- Courtesy of University of Vermont
- UVM music professor Patricia Julien
This weekend, the Solo Workshop, an experimental performance project dreamed up by University of Vermont dance professor Paul Besaw, will give its fourth annual performance — and the first one at UVM's Recital Hall. Titled Assigned Allies, the production teams five composers on the music faculty with five members of the dance faculty. The result? An evening of five contemporary dances choreographed to original compositions on solo instruments: tuba, flute, harp, piano and guitar.
This year's show, Besaw says, is the biggest yet. Aside from dancers and the instrumentalists, each piece has set, costume and theatrical elements. Several of the dancers also sing. And, yes, the artists know the project's name is a misnomer.
In fact, the Solo Workshop has always been a collaborative pursuit. It began when Besaw, frustrated by his attempts to create an actual solo dance, invited four fellow performers to meet regularly and give one another feedback as they developed their own pieces. He soon began inviting artists and UVM colleagues working in a variety of art forms, including music, film, theater, visual art, poetry and even bookmaking.
"The whole premise of this was me wanting to do a dance solo, but really not wanting to do a solo," Besaw admits with a laugh. "And now it's like, I'm over it. I want to drag everyone else into this quagmire.
"When you hear 'solo,' usually you're talking about one piece," Besaw continues. "There's lots of solo stuff in there, but the pairs kind of defied that right away."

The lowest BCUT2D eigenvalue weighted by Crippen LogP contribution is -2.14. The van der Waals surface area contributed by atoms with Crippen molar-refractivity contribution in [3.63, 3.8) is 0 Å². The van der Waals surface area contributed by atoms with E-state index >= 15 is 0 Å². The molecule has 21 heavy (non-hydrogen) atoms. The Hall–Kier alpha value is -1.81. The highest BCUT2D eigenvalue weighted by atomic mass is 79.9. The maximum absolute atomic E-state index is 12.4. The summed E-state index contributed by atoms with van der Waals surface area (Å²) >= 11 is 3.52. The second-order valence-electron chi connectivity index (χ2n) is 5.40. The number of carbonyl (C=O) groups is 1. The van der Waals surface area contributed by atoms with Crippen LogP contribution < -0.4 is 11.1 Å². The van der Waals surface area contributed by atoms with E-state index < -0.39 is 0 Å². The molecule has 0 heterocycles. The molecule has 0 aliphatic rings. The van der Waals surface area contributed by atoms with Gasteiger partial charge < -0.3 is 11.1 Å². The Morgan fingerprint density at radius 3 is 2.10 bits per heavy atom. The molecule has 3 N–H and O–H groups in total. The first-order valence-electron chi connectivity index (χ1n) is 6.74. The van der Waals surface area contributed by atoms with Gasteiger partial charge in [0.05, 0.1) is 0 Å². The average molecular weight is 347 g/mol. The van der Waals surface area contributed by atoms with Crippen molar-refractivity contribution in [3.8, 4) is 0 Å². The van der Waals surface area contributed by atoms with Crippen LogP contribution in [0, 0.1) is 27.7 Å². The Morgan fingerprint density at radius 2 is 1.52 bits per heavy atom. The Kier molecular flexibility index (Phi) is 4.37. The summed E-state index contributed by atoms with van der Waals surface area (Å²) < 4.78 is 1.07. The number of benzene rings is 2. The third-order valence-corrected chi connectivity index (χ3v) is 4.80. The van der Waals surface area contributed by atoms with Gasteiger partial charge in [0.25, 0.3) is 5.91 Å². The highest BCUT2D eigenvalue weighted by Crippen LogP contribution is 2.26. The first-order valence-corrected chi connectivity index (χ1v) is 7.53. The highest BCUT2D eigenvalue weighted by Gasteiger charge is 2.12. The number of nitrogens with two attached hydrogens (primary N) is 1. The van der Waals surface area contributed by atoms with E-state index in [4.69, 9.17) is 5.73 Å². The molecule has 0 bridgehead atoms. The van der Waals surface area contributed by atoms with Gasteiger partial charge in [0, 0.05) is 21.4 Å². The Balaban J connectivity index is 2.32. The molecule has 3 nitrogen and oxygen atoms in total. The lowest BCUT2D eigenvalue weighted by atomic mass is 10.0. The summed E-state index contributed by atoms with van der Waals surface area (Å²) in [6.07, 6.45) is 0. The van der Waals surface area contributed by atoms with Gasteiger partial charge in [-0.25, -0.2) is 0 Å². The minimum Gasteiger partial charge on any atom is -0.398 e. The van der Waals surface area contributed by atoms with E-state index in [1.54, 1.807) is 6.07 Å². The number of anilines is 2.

Assigned Allies opens with "Malacarne," in which dancer Paula Higa and composer Yutaka Kono team up with Burlington visual artist Winnie Looby for a dramatic piece inspired by the life of sculptor Camille Claudel. Looby created branches swathed in white cloth that the performers carry, and Kono plays tuba against an electronic soundtrack he composed.
Next, Besaw and harpist Heidi Soons present "A thousand times together," an abstract contemporary dance that transforms the stage into a "mini-apartment" with tables, chairs and food. The pair alternates between highly abstract, dreamlike sequences and stylized pedestrian passages in which they eat, drink and wait. Besaw even strums the harp.
In Paul Asbell and Clare Byrne's "Side-Slippin' and Backslidin'" piece, audience members are treated to "bluesy, juke-joint" music that "evokes dark, Southern-tinged themes of spirit possession and tent revivals," accord to a press statement. (The description also — be warned — alludes to audience involvement.) That's followed by an airy piece with jazz flute music composed by Patricia Julien and dance by Lynn Ellen Schimoler that "explore[s] beginnings and moments that are intimate yet formalized," the statement says. Finally, composer/pianist Tom Cleary and dancer Lois Trombley present "I Didn't Know It Was Time," a lively, theatrical piece about "the solo/accompanist dynamic" and the conflicts that can arise in collaborative work.
Besides yielding an evening of eclectic performance, Assigned Allies has been a meeting of minds for faculty in UVM's music and dance departments. The show features exclusively artists who are affiliated with the university and, for the first time, is copresented by the Lane Series.
The Solo Workshop, says Lane Series director Natalie Neuert, "brings this great chance for Lane Series audiences to see music and dance that's being created collaboratively in our community." Plus, she adds, it's a rare opportunity for her series' regulars to see 10 highly talented artists in a single night.
"They're getting a lot of different, stimulating work in one evening of performance," Neuert notes.
This year marks the first performance of the Solo Workshop outside FlynnSpace in downtown Burlington. Besaw and Julien say it feels like a homecoming.
"We wanted to make this something of a UVM family event, because we are all on the same faculty together, and a lot of us have not crossed paths," Julien says.
"It's been an opportunity to look at how music and dance work together and to experiment with that," Besaw says. "My dance colleagues and plenty of the music faculty are just really interested in seeing the ways that music and dance can come together."